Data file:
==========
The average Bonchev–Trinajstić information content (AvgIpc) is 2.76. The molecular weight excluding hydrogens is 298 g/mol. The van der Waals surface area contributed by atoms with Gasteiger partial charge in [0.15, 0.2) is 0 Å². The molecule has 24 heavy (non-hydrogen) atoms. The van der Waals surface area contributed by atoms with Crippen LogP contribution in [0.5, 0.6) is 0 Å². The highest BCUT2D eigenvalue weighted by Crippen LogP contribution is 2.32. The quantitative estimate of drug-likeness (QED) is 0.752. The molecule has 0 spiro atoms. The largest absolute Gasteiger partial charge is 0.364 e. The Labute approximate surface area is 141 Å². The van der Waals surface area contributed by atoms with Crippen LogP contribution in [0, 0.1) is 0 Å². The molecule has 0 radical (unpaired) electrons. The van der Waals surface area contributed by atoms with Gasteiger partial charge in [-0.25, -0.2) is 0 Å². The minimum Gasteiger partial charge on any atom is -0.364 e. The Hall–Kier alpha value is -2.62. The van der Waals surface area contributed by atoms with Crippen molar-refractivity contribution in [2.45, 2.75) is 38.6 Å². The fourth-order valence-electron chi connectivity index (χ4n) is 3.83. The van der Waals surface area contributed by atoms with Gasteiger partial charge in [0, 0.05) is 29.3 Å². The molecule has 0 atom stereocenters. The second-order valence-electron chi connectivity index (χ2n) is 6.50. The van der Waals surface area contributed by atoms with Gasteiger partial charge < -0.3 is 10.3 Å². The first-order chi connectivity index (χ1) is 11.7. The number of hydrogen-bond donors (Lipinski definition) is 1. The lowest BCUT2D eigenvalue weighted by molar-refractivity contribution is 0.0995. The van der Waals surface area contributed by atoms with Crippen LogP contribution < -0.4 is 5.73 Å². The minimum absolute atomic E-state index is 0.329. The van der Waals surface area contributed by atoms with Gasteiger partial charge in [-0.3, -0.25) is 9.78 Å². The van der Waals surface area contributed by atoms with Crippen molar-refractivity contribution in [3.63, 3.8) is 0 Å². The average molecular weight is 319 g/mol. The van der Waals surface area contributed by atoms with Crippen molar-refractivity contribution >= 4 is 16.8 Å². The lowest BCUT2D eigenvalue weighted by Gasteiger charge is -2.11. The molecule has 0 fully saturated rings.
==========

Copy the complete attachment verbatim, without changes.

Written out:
The average Bonchev–Trinajstić information content (AvgIpc) is 2.76. The molecular weight excluding hydrogens is 298 g/mol. The van der Waals surface area contributed by atoms with Gasteiger partial charge in [0.15, 0.2) is 0 Å². The molecule has 24 heavy (non-hydrogen) atoms. The van der Waals surface area contributed by atoms with Crippen LogP contribution in [0.5, 0.6) is 0 Å². The highest BCUT2D eigenvalue weighted by Crippen LogP contribution is 2.32. The quantitative estimate of drug-likeness (QED) is 0.752. The molecule has 0 spiro atoms. The largest absolute Gasteiger partial charge is 0.364 e. The Labute approximate surface area is 141 Å². The van der Waals surface area contributed by atoms with Crippen LogP contribution in [0, 0.1) is 0 Å². The molecule has 0 radical (unpaired) electrons. The van der Waals surface area contributed by atoms with Gasteiger partial charge in [-0.25, -0.2) is 0 Å². The minimum Gasteiger partial charge on any atom is -0.364 e. The Hall–Kier alpha value is -2.62. The van der Waals surface area contributed by atoms with Crippen molar-refractivity contribution in [2.45, 2.75) is 38.6 Å². The fourth-order valence-electron chi connectivity index (χ4n) is 3.83. The van der Waals surface area contributed by atoms with Gasteiger partial charge in [0, 0.05) is 29.3 Å². The molecule has 0 atom stereocenters. The second-order valence-electron chi connectivity index (χ2n) is 6.50. The van der Waals surface area contributed by atoms with Gasteiger partial charge < -0.3 is 10.3 Å². The first-order chi connectivity index (χ1) is 11.7. The number of hydrogen-bond donors (Lipinski definition) is 1. The lowest BCUT2D eigenvalue weighted by molar-refractivity contribution is 0.0995. The van der Waals surface area contributed by atoms with Crippen LogP contribution < -0.4 is 5.73 Å². The minimum absolute atomic E-state index is 0.329. The van der Waals surface area contributed by atoms with Gasteiger partial charge in [-0.3, -0.25) is 9.78 Å². The van der Waals surface area contributed by atoms with Crippen molar-refractivity contribution in [3.63, 3.8) is 0 Å². The average molecular weight is 319 g/mol. The van der Waals surface area contributed by atoms with Crippen molar-refractivity contribution >= 4 is 16.8 Å². The lowest BCUT2D eigenvalue weighted by Gasteiger charge is -2.11. The molecule has 0 fully saturated rings.